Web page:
The Mudcat Café TM
Thread #16016   Message #2003265
Posted By: Q (Frank Staplin)
21-Mar-07 - 01:33 PM
Thread Name: Lyr Add: Tarpaulin Jacket
Subject: RE: Lyr Add: Wrap me up in my tarpaulin jacket????
Kraut as a colloquial term for a German goes back to 1841 in print: Mercier, in "Man-of-War," One of them hit the old Crout, the Dutchman ... hit him in the eye."

1864- C, W. Wills, "Army Life," p. 309: "Some puppy finally cried out "kraut," and another echoed it with "kraut by the barrel." [General Osterhaus] wheeled his horse and rode up to us, his face white with passion. "Vat regiment is dis?" No one answered... Yelping "sauer kraut" at a German is a poor way to gain his favor."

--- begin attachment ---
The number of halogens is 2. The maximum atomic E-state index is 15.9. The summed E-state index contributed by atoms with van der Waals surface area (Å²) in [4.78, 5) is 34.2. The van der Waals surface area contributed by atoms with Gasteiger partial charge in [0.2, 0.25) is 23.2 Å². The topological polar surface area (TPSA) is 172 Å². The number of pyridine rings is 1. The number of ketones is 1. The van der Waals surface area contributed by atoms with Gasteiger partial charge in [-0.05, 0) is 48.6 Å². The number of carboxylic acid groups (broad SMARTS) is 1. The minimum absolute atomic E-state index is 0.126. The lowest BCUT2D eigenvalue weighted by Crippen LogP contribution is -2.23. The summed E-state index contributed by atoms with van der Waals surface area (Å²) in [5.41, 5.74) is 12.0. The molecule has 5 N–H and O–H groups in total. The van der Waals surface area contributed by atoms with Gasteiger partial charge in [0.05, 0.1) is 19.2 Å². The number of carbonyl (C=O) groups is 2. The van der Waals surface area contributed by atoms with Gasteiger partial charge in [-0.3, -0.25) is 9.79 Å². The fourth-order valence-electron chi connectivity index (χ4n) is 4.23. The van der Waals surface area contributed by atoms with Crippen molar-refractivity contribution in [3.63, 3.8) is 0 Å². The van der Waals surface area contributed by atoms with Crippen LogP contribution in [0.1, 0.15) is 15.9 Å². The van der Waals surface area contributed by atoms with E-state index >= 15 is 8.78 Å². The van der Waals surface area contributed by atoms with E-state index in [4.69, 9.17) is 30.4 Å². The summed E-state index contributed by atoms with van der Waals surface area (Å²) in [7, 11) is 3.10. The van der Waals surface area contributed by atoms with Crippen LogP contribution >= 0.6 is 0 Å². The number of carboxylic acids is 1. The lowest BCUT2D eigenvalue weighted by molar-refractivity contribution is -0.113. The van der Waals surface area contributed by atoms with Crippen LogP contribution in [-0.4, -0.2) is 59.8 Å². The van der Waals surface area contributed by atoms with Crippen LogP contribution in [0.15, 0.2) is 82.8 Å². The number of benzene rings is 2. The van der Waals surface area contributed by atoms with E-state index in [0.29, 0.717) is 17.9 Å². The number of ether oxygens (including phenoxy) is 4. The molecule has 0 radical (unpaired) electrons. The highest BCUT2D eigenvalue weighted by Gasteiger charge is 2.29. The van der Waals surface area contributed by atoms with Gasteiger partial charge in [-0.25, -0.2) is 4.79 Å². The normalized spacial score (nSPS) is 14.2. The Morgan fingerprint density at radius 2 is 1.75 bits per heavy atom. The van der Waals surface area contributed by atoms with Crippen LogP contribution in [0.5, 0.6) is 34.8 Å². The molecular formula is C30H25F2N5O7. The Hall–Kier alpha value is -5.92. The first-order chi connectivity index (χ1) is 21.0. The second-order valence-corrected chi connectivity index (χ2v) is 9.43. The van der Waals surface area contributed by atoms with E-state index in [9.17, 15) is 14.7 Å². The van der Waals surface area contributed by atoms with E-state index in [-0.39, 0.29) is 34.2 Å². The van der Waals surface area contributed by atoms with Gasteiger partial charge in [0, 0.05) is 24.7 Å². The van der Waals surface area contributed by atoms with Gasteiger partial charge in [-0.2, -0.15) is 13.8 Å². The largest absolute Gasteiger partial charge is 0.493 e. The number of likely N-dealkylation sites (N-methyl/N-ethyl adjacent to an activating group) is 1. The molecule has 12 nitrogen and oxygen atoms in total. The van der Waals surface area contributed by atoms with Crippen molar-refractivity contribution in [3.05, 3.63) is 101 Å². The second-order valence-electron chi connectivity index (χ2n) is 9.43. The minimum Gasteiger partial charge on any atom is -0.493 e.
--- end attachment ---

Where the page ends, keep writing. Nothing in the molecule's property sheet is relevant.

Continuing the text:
1918- Casey, "Cannoneers (Aug. 26): "Dead Krauts and dead Yanks all over the place."

The complete OED (with 1985 supplements) doesn't include these terms for foreigners (e. g. frog, kraut, etc.)or gives them bare mention. The policy may have changed for the latest edition, but I haven't looked at it.
One did sneak through- under frog, it is noted that the word was a disparaging term for a woman, and for a Dutchman [!].